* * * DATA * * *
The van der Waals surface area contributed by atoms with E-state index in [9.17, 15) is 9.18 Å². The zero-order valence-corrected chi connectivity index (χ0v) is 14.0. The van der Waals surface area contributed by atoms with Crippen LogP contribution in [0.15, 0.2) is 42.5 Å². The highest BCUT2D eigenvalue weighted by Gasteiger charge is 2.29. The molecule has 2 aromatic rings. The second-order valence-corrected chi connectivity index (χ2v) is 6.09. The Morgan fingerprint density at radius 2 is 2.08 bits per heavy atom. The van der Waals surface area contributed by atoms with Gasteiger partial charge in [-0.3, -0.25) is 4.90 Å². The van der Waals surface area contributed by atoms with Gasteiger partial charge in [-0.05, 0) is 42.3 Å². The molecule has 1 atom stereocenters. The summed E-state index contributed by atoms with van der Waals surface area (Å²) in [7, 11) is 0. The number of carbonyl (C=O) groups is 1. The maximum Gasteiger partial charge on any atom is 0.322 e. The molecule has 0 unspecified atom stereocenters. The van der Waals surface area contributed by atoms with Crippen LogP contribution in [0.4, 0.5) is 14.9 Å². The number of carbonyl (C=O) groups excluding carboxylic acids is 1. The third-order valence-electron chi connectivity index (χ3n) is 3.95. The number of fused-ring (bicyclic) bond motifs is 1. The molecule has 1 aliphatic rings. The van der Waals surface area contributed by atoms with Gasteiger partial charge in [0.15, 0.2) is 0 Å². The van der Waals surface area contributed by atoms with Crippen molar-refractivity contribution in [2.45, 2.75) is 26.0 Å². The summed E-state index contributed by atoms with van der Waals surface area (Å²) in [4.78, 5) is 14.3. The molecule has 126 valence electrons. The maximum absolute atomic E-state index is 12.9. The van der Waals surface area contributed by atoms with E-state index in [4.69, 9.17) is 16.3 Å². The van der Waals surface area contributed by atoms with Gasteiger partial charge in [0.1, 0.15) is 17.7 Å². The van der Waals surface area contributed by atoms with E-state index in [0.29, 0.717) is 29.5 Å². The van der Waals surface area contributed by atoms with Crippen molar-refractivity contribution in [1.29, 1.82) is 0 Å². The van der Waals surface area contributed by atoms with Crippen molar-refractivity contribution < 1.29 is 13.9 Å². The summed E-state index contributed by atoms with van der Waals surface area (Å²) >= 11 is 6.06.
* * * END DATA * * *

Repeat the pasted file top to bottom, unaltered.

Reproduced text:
The van der Waals surface area contributed by atoms with E-state index in [9.17, 15) is 9.18 Å². The zero-order valence-corrected chi connectivity index (χ0v) is 14.0. The van der Waals surface area contributed by atoms with Crippen LogP contribution in [0.15, 0.2) is 42.5 Å². The highest BCUT2D eigenvalue weighted by Gasteiger charge is 2.29. The molecule has 2 aromatic rings. The second-order valence-corrected chi connectivity index (χ2v) is 6.09. The Morgan fingerprint density at radius 2 is 2.08 bits per heavy atom. The van der Waals surface area contributed by atoms with Gasteiger partial charge in [-0.3, -0.25) is 4.90 Å². The van der Waals surface area contributed by atoms with Gasteiger partial charge in [-0.05, 0) is 42.3 Å². The molecule has 1 atom stereocenters. The summed E-state index contributed by atoms with van der Waals surface area (Å²) in [7, 11) is 0. The number of carbonyl (C=O) groups is 1. The maximum Gasteiger partial charge on any atom is 0.322 e. The molecule has 0 unspecified atom stereocenters. The van der Waals surface area contributed by atoms with Crippen LogP contribution in [0.4, 0.5) is 14.9 Å². The number of carbonyl (C=O) groups excluding carboxylic acids is 1. The third-order valence-electron chi connectivity index (χ3n) is 3.95. The number of fused-ring (bicyclic) bond motifs is 1. The molecule has 1 aliphatic rings. The van der Waals surface area contributed by atoms with Gasteiger partial charge in [0.15, 0.2) is 0 Å². The van der Waals surface area contributed by atoms with Crippen molar-refractivity contribution in [2.45, 2.75) is 26.0 Å². The summed E-state index contributed by atoms with van der Waals surface area (Å²) in [4.78, 5) is 14.3. The molecule has 126 valence electrons. The maximum absolute atomic E-state index is 12.9. The van der Waals surface area contributed by atoms with E-state index in [4.69, 9.17) is 16.3 Å². The van der Waals surface area contributed by atoms with Gasteiger partial charge in [0.1, 0.15) is 17.7 Å². The van der Waals surface area contributed by atoms with E-state index in [0.29, 0.717) is 29.5 Å². The van der Waals surface area contributed by atoms with Crippen molar-refractivity contribution in [1.29, 1.82) is 0 Å². The van der Waals surface area contributed by atoms with Crippen molar-refractivity contribution < 1.29 is 13.9 Å². The summed E-state index contributed by atoms with van der Waals surface area (Å²) >= 11 is 6.06.